Lanarkshire Philatelic Society

 

 

David Haig

"The German Democratic Republic"

 

David, our Treasurer, introduced his display on "The German Democratic Republic" (better known to you, and me, as East Germany) by going into some detail on its background. The country was born out of the ashes of World War 2 when, the defeated, Germany was split into four zones, each being controlled by one of the allied powers. East Germany, the Soviet zone, became a notorious dictatorship with an equally notorious secret service, the "Stasi" who were never infiltrated. Amongst the notable statistics of the period were the Berlin blockades of 1949 during which all supplies (2.2 million tonnes) were airlifted into the city & the building of the Berlin Wall (1961) to ensure East Berliners stayed. 

East Germany's first stamps were issued in 1949 and were, like their covers, rather plain. Most issues incorporated a "key" value (a stamp whose print run is much less than other stamps of the issue thus making it much more difficult to complete the set) and many of the issues revolved around "solidarity" stamps ("Help the Egyptians" or "Support the Hungarians", both 1956). Propaganda played a major role in many of their issues. Also on show were "Official Stamps", only for use on inter-departmental government mails and which had many changes in design, watermarks and colours. So complicated did they become they were discontinued in 1965. David concluded his first round by explaining the reason for the demolition of the Berlin Wall; Coffee!! East Germans couldn't buy "real" coffee as the country didn't have "hard" currency with which to buy it! The natives, as they say, got restless and the rest is history. A board of "re-unification" covers completed the round.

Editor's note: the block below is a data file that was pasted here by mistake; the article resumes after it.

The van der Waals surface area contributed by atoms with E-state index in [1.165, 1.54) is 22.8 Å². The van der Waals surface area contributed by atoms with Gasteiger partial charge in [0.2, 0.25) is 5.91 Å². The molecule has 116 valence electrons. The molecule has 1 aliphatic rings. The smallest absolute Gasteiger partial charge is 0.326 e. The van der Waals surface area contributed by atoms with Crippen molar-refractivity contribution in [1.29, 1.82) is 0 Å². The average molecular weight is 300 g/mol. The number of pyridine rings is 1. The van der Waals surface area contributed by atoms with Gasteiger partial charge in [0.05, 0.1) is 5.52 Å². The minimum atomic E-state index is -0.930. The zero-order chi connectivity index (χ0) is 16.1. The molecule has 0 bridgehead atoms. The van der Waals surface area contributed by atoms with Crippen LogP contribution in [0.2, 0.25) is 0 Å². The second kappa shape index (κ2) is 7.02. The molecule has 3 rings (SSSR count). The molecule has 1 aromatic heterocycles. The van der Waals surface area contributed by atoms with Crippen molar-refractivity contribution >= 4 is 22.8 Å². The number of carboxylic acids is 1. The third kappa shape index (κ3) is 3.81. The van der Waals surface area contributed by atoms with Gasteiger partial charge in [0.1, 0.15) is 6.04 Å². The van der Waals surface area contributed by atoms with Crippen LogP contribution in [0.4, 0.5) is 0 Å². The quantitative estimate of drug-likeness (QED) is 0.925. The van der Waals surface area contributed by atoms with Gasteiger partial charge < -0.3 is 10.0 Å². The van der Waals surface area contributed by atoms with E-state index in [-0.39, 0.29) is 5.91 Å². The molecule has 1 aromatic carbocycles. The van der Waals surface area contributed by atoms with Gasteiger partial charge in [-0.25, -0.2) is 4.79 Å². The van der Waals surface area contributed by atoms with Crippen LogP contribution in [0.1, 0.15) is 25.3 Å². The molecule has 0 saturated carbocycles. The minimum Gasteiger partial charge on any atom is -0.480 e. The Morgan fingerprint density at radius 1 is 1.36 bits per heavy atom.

For his second round David produced 80 (at least) double sided sheets containing at least 4, or even5, stamp issues per side!! East Germany was a prolific stamp issuing country, using stamps in a blatant attempt to raise foreign currency. Stamps were even pre-printed CTO (cancelled to order) especially for the philatelic market. Some stamps were actually used for postal purposes, and most sets, of course, printed with a "key" value. Any excuse was used for their themes which ranged from celebrations to "Freedom" to Olympic Games to trains, trams, spacecraft, aircraft, flowers paintings and, frequently, national "achievements". David concluded his display by showing a souvenir piece of the Berlin Wall, some Ostmarks (currency coins) and medals (Gold, Silver and Bronze) given for many, and various, reasons to postal workers. 

Ray Baldock, also a collector of German material, proposed the vote of thanks in his own inimitable manner.